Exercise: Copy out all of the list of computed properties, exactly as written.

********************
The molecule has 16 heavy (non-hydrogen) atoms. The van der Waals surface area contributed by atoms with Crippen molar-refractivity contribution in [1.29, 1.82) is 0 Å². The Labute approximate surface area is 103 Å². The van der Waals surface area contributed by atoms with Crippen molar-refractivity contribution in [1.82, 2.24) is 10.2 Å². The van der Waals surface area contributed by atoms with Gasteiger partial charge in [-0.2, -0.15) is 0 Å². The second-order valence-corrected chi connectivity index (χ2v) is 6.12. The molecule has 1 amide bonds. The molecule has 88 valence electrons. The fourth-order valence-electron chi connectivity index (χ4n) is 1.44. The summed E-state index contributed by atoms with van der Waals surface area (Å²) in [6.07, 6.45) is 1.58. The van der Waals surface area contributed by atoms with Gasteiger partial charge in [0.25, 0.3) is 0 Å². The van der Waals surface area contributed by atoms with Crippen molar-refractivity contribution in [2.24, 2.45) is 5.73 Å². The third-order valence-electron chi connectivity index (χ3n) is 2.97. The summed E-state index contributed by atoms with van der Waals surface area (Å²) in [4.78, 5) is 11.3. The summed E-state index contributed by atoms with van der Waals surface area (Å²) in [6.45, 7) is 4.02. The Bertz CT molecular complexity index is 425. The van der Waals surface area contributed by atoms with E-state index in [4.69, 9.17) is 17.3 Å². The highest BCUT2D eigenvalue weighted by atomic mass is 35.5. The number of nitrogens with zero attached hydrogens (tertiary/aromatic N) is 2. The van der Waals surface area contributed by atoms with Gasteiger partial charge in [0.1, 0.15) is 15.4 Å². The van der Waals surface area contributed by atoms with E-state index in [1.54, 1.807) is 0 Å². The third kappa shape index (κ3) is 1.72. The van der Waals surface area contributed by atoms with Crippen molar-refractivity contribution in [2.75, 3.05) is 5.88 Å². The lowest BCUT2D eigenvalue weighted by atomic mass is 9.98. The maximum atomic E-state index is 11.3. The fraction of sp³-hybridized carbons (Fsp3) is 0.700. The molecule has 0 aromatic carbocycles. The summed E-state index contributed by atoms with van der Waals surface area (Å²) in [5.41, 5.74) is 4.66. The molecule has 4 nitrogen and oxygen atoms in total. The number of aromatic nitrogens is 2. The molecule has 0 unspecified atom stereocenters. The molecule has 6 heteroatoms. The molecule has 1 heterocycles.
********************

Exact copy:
The molecule has 16 heavy (non-hydrogen) atoms. The van der Waals surface area contributed by atoms with Crippen molar-refractivity contribution in [1.29, 1.82) is 0 Å². The Labute approximate surface area is 103 Å². The van der Waals surface area contributed by atoms with Crippen molar-refractivity contribution in [1.82, 2.24) is 10.2 Å². The van der Waals surface area contributed by atoms with Gasteiger partial charge in [-0.2, -0.15) is 0 Å². The second-order valence-corrected chi connectivity index (χ2v) is 6.12. The molecule has 1 amide bonds. The molecule has 88 valence electrons. The fourth-order valence-electron chi connectivity index (χ4n) is 1.44. The summed E-state index contributed by atoms with van der Waals surface area (Å²) in [6.07, 6.45) is 1.58. The van der Waals surface area contributed by atoms with Gasteiger partial charge in [0.25, 0.3) is 0 Å². The van der Waals surface area contributed by atoms with Crippen molar-refractivity contribution in [2.24, 2.45) is 5.73 Å². The third-order valence-electron chi connectivity index (χ3n) is 2.97. The summed E-state index contributed by atoms with van der Waals surface area (Å²) in [4.78, 5) is 11.3. The summed E-state index contributed by atoms with van der Waals surface area (Å²) in [6.45, 7) is 4.02. The Bertz CT molecular complexity index is 425. The van der Waals surface area contributed by atoms with E-state index in [4.69, 9.17) is 17.3 Å². The highest BCUT2D eigenvalue weighted by atomic mass is 35.5. The number of nitrogens with zero attached hydrogens (tertiary/aromatic N) is 2. The van der Waals surface area contributed by atoms with Gasteiger partial charge in [0.1, 0.15) is 15.4 Å². The van der Waals surface area contributed by atoms with E-state index in [1.54, 1.807) is 0 Å². The third kappa shape index (κ3) is 1.72. The van der Waals surface area contributed by atoms with Crippen molar-refractivity contribution in [2.75, 3.05) is 5.88 Å². The lowest BCUT2D eigenvalue weighted by atomic mass is 9.98. The maximum atomic E-state index is 11.3. The fraction of sp³-hybridized carbons (Fsp3) is 0.700. The molecule has 0 aromatic carbocycles. The summed E-state index contributed by atoms with van der Waals surface area (Å²) in [5.41, 5.74) is 4.66. The molecule has 4 nitrogen and oxygen atoms in total. The number of aromatic nitrogens is 2. The molecule has 0 unspecified atom stereocenters. The molecule has 6 heteroatoms. The molecule has 1 heterocycles.